Research on the ovulatory shift hypothesis explores differences in female mate preferences across the ovulatory cycle. Non-pill using heterosexual females who are ovulating (high levels of estrogens) were shown to have a preference for the scent of males with low levels of fluctuating asymmetry. Certain research has also indicated that ovulating heterosexual females display a preference toward masculine faces and report greater sexual attraction to males other than their current partner, though this has been called into question. A meta-analysis of 58 studies concluded that there was no evidence to support this theory. A different meta-analysis partially supported the hypothesis, but only in regards to "short-term" attractiveness. A later study of Finnish twins found that the influence of "context-dependent" factors (such as ovulation) on a female's attraction to masculine faces was less than one-percent. Additionally, a 2016 paper suggested that any possible changes in preferences during ovulation would be moderated by the relationship quality itself, even to the point of inversion in favor of the female's current partner.
This section needs expansion. You can help by adding to it. (August 2015)
Fundamental sex differences in genetics, hormones and brain structure and function may manifest as distal cultural phenomena (e.g., males as primary combatants in warfare, the primarily female readership of romance novels, etc.). In addition, differences in socialization of males and females may have the effect of decreasing or increasing the magnitude of sex differences.
- Symons, D. (1979). The evolution of human sexuality. Oxford: Oxford University Press.
- Geary, D. C. (2009) Male, Female: The Evolution of Human Sex Differences. Washington, D.C.: American Psychological Association
- Lippa, R. A. (2009). Gender, Nature, and Nurture. NY: LEA.
- Halpern, D. F. (2011). Sex Differences in Cognitive Abilities (4th Edition). NY: Psychology Press
- Fausto-Sterling, A., (2012). Sex/Gender: Biology in a Social World. NY: Routledge.
- Halpern, Diane F. (2011). Sex differences in cognitive abilities (4 ed.). London: Routledge. p. 36. ISBN 9781848729414..
- Richardson, S. S. (2013) Sex Itself: The Search for Male and Female in the Human Genome Hardcover. Chicago: Chicago University Press.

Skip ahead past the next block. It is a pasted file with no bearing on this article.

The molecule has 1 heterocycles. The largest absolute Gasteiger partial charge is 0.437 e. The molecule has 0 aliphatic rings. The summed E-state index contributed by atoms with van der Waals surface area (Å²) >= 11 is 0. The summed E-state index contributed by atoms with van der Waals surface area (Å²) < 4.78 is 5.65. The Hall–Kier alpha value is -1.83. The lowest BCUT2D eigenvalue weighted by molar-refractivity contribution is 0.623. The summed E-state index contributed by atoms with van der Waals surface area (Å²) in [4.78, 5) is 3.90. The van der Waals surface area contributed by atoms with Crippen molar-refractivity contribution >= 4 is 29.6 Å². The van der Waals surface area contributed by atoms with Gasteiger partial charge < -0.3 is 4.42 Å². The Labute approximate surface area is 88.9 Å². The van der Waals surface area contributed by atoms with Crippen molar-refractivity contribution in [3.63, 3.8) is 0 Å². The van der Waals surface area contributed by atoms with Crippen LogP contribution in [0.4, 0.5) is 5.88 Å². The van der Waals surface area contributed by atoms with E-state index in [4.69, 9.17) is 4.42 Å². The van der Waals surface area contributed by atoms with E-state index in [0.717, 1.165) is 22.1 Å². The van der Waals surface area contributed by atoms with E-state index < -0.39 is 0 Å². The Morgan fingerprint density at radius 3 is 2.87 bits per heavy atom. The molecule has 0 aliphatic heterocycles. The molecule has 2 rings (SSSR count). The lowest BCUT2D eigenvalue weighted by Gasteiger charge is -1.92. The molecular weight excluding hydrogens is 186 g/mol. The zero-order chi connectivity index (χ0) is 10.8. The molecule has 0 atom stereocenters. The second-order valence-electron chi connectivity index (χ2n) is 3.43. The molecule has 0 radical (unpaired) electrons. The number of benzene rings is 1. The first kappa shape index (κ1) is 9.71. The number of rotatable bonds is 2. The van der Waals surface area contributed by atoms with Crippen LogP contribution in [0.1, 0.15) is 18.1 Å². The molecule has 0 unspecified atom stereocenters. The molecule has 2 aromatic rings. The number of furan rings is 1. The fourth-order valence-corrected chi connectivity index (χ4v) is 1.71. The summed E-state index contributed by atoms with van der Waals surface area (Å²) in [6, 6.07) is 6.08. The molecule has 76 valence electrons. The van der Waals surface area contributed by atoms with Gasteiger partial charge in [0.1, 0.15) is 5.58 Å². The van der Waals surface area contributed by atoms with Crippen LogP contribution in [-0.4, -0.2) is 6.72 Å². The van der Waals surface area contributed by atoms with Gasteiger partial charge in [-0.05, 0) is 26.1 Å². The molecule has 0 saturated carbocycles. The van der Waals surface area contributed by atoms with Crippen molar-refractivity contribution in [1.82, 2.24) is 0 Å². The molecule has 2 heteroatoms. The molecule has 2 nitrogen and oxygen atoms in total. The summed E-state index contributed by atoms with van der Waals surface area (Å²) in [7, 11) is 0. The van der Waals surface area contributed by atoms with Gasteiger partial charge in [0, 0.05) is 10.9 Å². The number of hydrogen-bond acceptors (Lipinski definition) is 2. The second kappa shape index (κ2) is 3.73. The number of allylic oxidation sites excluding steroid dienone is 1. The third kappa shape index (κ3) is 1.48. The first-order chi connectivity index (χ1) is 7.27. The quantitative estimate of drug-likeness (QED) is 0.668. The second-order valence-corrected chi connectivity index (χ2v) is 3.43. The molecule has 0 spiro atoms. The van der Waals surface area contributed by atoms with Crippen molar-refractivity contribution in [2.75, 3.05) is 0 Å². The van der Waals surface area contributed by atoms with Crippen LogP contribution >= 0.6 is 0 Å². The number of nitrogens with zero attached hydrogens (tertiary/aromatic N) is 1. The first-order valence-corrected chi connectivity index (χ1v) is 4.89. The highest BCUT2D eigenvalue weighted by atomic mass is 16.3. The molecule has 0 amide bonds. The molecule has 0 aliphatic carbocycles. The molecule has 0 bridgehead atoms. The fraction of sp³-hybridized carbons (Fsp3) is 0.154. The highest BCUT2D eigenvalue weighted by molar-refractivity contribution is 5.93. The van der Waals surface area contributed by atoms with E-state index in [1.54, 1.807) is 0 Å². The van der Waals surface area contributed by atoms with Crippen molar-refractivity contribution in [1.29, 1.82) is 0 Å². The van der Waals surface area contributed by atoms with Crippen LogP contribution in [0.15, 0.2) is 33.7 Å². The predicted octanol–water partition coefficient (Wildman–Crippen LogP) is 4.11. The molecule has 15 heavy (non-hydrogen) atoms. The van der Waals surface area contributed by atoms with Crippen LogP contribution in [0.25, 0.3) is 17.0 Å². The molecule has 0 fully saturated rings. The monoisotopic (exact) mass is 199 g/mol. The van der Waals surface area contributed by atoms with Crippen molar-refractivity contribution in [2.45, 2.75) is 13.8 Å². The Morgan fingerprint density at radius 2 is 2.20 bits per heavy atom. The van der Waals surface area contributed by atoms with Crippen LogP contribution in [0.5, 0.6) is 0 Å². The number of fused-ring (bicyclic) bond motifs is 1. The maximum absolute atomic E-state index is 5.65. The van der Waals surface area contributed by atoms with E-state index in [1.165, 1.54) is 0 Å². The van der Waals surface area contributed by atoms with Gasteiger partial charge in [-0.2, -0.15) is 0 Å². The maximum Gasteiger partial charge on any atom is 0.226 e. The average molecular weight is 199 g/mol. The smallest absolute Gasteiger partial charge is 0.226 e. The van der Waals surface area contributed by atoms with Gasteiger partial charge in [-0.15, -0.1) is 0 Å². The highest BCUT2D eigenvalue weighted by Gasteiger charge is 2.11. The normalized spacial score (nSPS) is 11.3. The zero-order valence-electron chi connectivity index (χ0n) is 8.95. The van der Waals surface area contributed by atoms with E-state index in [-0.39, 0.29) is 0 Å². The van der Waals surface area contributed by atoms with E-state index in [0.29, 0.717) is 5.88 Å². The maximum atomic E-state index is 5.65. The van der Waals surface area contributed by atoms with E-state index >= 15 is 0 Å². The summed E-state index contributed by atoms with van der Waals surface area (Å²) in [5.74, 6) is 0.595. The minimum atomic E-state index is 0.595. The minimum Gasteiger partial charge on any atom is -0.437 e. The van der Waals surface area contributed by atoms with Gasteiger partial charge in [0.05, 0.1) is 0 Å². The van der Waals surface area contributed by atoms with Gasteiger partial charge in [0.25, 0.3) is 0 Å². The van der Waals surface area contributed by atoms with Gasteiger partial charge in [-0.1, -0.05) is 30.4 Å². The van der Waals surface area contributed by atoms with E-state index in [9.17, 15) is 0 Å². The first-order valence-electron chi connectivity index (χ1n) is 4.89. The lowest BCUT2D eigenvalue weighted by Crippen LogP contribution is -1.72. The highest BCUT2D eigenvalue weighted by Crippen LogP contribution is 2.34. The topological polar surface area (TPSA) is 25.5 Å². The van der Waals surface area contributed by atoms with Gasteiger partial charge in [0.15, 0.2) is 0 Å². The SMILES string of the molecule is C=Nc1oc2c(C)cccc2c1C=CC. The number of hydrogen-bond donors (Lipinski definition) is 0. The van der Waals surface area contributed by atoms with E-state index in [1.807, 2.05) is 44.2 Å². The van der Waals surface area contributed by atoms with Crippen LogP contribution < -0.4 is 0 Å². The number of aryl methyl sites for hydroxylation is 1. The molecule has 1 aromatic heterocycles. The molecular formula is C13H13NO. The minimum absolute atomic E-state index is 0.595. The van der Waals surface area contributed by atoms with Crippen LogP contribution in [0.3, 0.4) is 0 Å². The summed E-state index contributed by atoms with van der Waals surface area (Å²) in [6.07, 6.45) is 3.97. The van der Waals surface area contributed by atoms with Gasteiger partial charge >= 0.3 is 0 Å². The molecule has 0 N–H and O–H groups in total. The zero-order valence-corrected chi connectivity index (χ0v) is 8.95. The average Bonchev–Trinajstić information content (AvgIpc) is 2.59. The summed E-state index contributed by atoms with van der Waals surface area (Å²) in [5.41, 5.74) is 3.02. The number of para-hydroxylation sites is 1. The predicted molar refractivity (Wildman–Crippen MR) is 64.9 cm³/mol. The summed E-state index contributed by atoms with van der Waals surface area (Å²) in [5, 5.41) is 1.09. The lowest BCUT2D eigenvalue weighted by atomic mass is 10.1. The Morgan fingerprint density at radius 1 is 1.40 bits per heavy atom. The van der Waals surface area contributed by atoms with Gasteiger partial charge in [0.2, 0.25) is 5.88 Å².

- Becker, J.B., Berkley, K. J., Geary, N., & Hampson, E. (2007) Sex Differences in the Brain: From Genes to Behavior by NY: Oxford University Press.
- Helmuth, N. (1994). Hormones, Sex, and Society. NY: Praeger.
- Mealey, L. (2000). Sex differences. NY: Academic Press.
- Geary, D. C. (2009) Male, Female: The Evolution of Human Sex Differences. Washington, D.C.: American Psychological Association
- Buss, D.M. (2011). Evolutionary Psychology: The New Science of the Mind. Monterrey: Brooks-Cole
- Halpern, D. (2012). Sex Differences in Cognitive Abilities (4th Ed.). NY: Psychology Press. p. 35 - 36.
- Halpern, D. (2012). Sex Differences in Cognitive Abilities (4th Ed.). NY: Psychology Press. p. 2.
- Miller, Geoffrey (2000). The Mating Mind. Anchor Books, a division of Random House, Inc. (First Anchor Books Edition, April 2001). New York, NY. Anchor ISBN 038549517X
- Colapinto, John (2006-08-08). As Nature Made Him: The Boy Who Was Raised as a Girl. Harper Perennial. ISBN 978-0061120565.
- "Dr. Money And The Boy With No Penis". BBC Science & Nature - Horizon. BBC. Retrieved 23 November 2015.
- Diamond, Milton; Sigmundson, HK (March 1997). "Sex reassignment at birth. Long-term review and clinical implications". Arch Pediatr Adolesc Med. 151 (3): 298–304. doi:10.1001/archpedi.1997.02170400084015. PMID 9080940. Retrieved 15 May 2013.
- SCHNEIDER, H; PICKEL, J; STALLA, G (2006). "Typical female 2nd–4th finger length (2D:4D) ratios in male-to-female transsexuals—possible implications for prenatal androgen exposure". Psychoneuroendocrinology. 31 (2): 265–269. doi:10.1016/j.psyneuen.2005.07.005. PMID 16140461.
- Alexander, Gerianne M.; Saenz, Janet (2012-09-01). "Early androgens, activity levels and toy choices of children in the second year of life". Hormones and Behavior. 62 (4): 500–504. doi:10.1016/j.yhbeh.2012.08.008. PMID 22955184.
- Beek, Cornelieke van de; Goozen, Stephanie H. M. van; Buitelaar, Jan K.; Cohen-Kettenis, Peggy T. (2009-02-01). "Prenatal Sex Hormones (Maternal and Amniotic Fluid) and Gender-related Play Behavior in 13-month-old Infants". Archives of Sexual Behavior. 38 (1): 6–15. doi:10.1007/s10508-007-9291-z. ISSN 0004-0002. PMID 18080735.
- Todd, Brenda K.; Barry, John A.; Thommessen, Sara A. O. (2017-05-01). "Preferences for 'Gender-typed' Toys in Boys and Girls Aged 9 to 32 Months" (PDF). Infant and Child Development. 26 (3): n/a. doi:10.1002/icd.1986. ISSN 1522-7219.
- O'brien, Marion; Huston, Aletha C. (1985-12-01). "Activity Level and Sex-Stereotyped Toy Choice in Toddler Boys and Girls". The Journal of Genetic Psychology. 146 (4): 527–533. doi:10.1080/00221325.1985.10532472. ISSN 0022-1325. PMID 3835231.